Seiko has always made it a point to deliver bang for your buck. And in recent years, the brand has been realigning its different collections with the aim of offering collectors exciting products in every price category. For the Presage, this means that there are now two tiers to the collection: Prestige and Basic. Martin Green takes us through a number of the latest models for 2020.
About Martin Green
I am the resident gentleman of Quill & Pad. A Dutch national with familial ties to the United States of America, I unwittingly landed in the world of watches just before I turned 18. My grandfather always had an interest in timepieces, and I decided that I would celebrate my eighteenth birthday with the purchase of my very first Swiss wristwatch. Little did I know that this would open a wormhole propelling me into a universe that I am now very happy to call home. I have a deep-rooted passion for watches. And while being a gentleman perfectly describes my approach to life, it does also require the development of eclectic knowledge that goes beyond beautiful timepieces. Therefore, I also enrich Quill & Pad with various watch and non-watch-related articles that are luxurious in nature, but which could nevertheless be quite interesting to watch-crazy readers.
In 2009 Christiaan van der Klaauw presented the world’s smallest mechanical planetarium to the world. With the eye-catching Eise Eisinga edition, the boutique brand merges the stories of the world’s oldest planetarium with the world’s smallest planetarium.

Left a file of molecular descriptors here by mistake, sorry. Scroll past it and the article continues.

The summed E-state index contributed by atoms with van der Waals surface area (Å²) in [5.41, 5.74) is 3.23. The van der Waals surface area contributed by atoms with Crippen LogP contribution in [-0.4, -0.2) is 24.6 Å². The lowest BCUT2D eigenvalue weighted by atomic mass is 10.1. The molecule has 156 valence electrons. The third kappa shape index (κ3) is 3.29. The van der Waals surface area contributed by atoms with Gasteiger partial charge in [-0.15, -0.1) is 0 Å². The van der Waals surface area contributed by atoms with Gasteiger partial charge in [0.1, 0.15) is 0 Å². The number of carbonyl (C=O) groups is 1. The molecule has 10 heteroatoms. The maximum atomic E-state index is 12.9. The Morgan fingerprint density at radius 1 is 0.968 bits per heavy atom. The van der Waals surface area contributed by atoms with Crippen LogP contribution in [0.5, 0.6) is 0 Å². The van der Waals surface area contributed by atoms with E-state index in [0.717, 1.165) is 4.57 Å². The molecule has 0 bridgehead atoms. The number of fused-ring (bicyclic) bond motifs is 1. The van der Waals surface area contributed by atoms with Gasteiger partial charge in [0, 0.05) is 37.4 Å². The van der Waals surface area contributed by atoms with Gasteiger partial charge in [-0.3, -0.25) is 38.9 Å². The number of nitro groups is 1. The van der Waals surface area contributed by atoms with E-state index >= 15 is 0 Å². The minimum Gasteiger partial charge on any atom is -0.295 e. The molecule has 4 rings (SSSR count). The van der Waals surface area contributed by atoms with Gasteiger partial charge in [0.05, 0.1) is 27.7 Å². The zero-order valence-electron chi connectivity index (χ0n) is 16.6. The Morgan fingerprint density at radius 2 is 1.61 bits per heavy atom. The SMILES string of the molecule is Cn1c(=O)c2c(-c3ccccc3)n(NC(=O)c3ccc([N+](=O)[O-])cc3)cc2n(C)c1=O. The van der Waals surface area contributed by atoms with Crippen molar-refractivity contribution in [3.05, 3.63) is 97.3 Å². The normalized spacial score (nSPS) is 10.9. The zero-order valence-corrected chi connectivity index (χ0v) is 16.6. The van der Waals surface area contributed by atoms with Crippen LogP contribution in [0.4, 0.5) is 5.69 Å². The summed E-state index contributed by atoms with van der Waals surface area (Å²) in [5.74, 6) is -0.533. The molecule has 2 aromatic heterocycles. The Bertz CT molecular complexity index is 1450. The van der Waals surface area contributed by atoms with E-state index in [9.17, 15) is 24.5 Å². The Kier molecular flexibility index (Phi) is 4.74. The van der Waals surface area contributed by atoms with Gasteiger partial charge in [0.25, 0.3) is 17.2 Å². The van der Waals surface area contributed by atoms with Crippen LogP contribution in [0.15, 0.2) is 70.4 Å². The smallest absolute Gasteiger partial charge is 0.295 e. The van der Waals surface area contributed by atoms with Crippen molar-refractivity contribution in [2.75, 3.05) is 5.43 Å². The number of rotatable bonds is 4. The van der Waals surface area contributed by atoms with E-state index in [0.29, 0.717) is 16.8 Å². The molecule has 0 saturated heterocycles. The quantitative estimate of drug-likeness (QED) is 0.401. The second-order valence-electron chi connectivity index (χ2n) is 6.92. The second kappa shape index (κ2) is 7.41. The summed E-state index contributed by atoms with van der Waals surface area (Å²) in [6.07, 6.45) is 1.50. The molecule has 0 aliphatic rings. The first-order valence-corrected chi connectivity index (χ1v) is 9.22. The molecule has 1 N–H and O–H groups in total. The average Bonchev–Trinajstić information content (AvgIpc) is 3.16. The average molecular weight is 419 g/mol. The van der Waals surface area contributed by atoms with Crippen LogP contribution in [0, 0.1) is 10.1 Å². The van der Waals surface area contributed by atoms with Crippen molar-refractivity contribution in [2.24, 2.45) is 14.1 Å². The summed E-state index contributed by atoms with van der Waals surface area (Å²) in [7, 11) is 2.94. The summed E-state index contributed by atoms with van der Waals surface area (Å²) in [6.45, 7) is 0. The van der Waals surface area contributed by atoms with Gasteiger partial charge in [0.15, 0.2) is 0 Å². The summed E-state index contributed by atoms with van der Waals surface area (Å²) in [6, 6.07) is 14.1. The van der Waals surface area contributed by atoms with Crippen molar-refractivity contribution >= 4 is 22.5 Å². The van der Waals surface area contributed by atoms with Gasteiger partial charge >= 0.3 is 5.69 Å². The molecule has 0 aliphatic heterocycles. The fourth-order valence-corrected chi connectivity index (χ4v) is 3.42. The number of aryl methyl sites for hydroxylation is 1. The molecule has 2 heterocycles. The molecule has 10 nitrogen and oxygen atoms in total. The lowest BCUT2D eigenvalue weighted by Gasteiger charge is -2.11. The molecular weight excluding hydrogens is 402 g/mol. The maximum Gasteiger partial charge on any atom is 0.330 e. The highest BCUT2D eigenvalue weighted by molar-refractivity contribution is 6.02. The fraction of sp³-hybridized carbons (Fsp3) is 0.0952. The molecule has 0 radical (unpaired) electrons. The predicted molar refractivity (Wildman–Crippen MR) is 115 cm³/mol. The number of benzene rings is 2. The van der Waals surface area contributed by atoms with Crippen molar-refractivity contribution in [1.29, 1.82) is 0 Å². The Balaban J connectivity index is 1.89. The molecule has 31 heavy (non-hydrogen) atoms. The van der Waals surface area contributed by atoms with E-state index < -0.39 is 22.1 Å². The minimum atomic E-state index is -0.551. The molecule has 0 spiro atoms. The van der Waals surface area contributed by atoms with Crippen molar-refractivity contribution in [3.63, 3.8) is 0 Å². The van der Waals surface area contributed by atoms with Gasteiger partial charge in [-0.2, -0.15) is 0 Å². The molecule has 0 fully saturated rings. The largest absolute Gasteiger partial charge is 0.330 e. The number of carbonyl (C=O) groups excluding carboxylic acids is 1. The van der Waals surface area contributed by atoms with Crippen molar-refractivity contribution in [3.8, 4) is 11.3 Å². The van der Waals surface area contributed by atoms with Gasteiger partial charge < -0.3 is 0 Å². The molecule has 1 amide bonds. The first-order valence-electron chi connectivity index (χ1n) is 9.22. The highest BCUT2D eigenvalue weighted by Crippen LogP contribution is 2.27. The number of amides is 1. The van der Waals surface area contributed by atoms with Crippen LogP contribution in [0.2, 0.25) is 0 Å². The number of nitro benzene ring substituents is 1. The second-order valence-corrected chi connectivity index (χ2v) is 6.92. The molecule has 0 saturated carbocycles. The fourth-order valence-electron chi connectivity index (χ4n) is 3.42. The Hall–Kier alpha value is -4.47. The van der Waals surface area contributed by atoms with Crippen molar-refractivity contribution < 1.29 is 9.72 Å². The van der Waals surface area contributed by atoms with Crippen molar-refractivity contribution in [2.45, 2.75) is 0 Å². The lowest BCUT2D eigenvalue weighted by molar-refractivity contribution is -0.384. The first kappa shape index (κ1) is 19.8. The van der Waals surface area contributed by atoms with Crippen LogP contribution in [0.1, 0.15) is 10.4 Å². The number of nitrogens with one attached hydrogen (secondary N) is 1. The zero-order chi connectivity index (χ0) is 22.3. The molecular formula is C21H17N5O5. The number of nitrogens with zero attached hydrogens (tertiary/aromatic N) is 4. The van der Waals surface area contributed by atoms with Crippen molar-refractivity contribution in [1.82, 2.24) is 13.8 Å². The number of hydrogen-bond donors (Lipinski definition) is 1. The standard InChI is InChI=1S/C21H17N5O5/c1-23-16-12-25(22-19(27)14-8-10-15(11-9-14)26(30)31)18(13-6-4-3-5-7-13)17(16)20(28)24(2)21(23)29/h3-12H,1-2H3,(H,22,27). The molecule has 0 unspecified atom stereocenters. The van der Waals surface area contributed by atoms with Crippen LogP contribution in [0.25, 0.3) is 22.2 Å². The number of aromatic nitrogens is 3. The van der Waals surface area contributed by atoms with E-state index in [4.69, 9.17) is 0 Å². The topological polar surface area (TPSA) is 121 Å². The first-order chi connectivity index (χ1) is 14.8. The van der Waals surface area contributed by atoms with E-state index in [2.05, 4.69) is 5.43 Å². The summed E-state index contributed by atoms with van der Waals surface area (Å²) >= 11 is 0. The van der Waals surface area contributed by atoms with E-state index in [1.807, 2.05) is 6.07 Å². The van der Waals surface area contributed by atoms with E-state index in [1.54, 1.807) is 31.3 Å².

Designing a watch for the modern-day woman is one of the most challenging tasks in the watch world as fashion has a stronger influence on ladies’ models than men’s. Martin Green thinks that the Armin Strom Lady Beat has got it just right.
Enamel dials are not as uncommon as they once were, and brands need to do a little bit more to stand out. Jaeger-LeCoultre has no problem with that as the Master Ultra Thin Moon Enamel features eye-catching blue enamel over a hand-guilloche dial. Martin Green looks at what else makes this model stand out.
The grandeur of Place Vendôme is hard to match, and to say that about a location in a city like Paris is quite a statement. Follow Martin Green’s tour of the horological history of the square and discover what makes this place so special.
The Chopard L.U.C XP Il Sarto Kiton will not be for everybody, and Martin Green considers that a good thing. While more traditionally inclined clients are perfectly served by the regular L.U.C XP models, the collaboration with Neapolitan fashion house Kiton shows that this Chopard can overstep its invisible classic boundaries and become something more contemporary.
Diver’s watches are meant to be rough, tough tool watches, and limited editions are made to cash in on a model’s popularity. The Bell & Ross BR 03-92 Diver Full Lum is both, yet disproves these paradox presumptions as Martin Green discovered after wearing this watch for a while. What did he think? It’s lit!
Adding a few diamonds to a watch: how hard can that be? As it turns out, stone setting is a lot more difficult than many appreciate. Diamond-setting watches requires the expertise and craftsmanship of about half a dozen highly skilled craftspeople, each a master of their craft.
Ulysse Nardin offers the Blast in five different case versions, and each of these case materials has great impact on the look of the individual watch. In most watches, ceramic cases provide an edgy feel that Martin Green thinks often makes them look better than their metal-encased siblings. Not so with the Blast, he feels. Check out all of his thoughts on this new watch here.
When Piaget introduced the manual wind Caliber 9P at the 1957 Basel Fair, at only 2 mm in height, it was considered an impossibility. Three years later, in 1960, Piaget stunned the watch world once again with Caliber 12P, an automatic movement that broke world records for its svelteness. What does that have to do with a vintage watch Martin Green saw? Find out here.